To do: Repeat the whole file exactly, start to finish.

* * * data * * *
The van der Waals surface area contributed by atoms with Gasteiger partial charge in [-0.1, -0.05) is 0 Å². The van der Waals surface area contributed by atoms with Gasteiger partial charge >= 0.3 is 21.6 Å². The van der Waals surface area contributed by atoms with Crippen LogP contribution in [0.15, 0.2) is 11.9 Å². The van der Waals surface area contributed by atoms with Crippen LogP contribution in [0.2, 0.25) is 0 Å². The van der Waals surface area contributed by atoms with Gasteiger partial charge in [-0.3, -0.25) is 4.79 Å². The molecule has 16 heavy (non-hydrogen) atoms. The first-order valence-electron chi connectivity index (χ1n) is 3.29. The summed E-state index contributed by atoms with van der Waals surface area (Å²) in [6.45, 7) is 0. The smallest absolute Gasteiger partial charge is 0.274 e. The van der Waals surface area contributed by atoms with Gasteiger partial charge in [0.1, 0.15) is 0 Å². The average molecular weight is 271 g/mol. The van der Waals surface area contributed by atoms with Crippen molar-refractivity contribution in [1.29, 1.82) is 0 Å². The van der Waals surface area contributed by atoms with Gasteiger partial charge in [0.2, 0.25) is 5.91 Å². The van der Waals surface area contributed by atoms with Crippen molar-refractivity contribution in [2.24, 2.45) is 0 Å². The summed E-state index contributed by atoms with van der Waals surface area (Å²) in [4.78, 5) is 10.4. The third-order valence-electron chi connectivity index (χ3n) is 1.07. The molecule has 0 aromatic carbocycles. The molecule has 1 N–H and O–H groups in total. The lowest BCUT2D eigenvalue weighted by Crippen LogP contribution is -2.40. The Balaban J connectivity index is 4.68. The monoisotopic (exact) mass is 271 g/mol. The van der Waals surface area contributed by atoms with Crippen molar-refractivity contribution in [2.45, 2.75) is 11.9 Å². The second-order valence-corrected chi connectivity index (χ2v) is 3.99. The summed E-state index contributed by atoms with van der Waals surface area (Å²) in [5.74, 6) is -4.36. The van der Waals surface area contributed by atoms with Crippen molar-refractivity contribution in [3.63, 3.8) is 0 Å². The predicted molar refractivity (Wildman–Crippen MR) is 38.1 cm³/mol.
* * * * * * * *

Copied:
The van der Waals surface area contributed by atoms with Gasteiger partial charge in [-0.1, -0.05) is 0 Å². The van der Waals surface area contributed by atoms with Gasteiger partial charge >= 0.3 is 21.6 Å². The van der Waals surface area contributed by atoms with Crippen LogP contribution in [0.15, 0.2) is 11.9 Å². The van der Waals surface area contributed by atoms with Crippen LogP contribution in [0.2, 0.25) is 0 Å². The van der Waals surface area contributed by atoms with Gasteiger partial charge in [-0.3, -0.25) is 4.79 Å². The molecule has 16 heavy (non-hydrogen) atoms. The first-order valence-electron chi connectivity index (χ1n) is 3.29. The summed E-state index contributed by atoms with van der Waals surface area (Å²) in [6.45, 7) is 0. The smallest absolute Gasteiger partial charge is 0.274 e. The van der Waals surface area contributed by atoms with Gasteiger partial charge in [0.1, 0.15) is 0 Å². The average molecular weight is 271 g/mol. The van der Waals surface area contributed by atoms with Crippen molar-refractivity contribution in [1.29, 1.82) is 0 Å². The van der Waals surface area contributed by atoms with Gasteiger partial charge in [0.2, 0.25) is 5.91 Å². The van der Waals surface area contributed by atoms with Crippen molar-refractivity contribution in [2.24, 2.45) is 0 Å². The summed E-state index contributed by atoms with van der Waals surface area (Å²) in [4.78, 5) is 10.4. The third-order valence-electron chi connectivity index (χ3n) is 1.07. The molecule has 0 aromatic carbocycles. The molecule has 1 N–H and O–H groups in total. The lowest BCUT2D eigenvalue weighted by Crippen LogP contribution is -2.40. The Balaban J connectivity index is 4.68. The monoisotopic (exact) mass is 271 g/mol. The van der Waals surface area contributed by atoms with Crippen molar-refractivity contribution in [2.45, 2.75) is 11.9 Å². The second-order valence-corrected chi connectivity index (χ2v) is 3.99. The summed E-state index contributed by atoms with van der Waals surface area (Å²) in [5.74, 6) is -4.36. The van der Waals surface area contributed by atoms with Crippen molar-refractivity contribution in [3.63, 3.8) is 0 Å². The predicted molar refractivity (Wildman–Crippen MR) is 38.1 cm³/mol.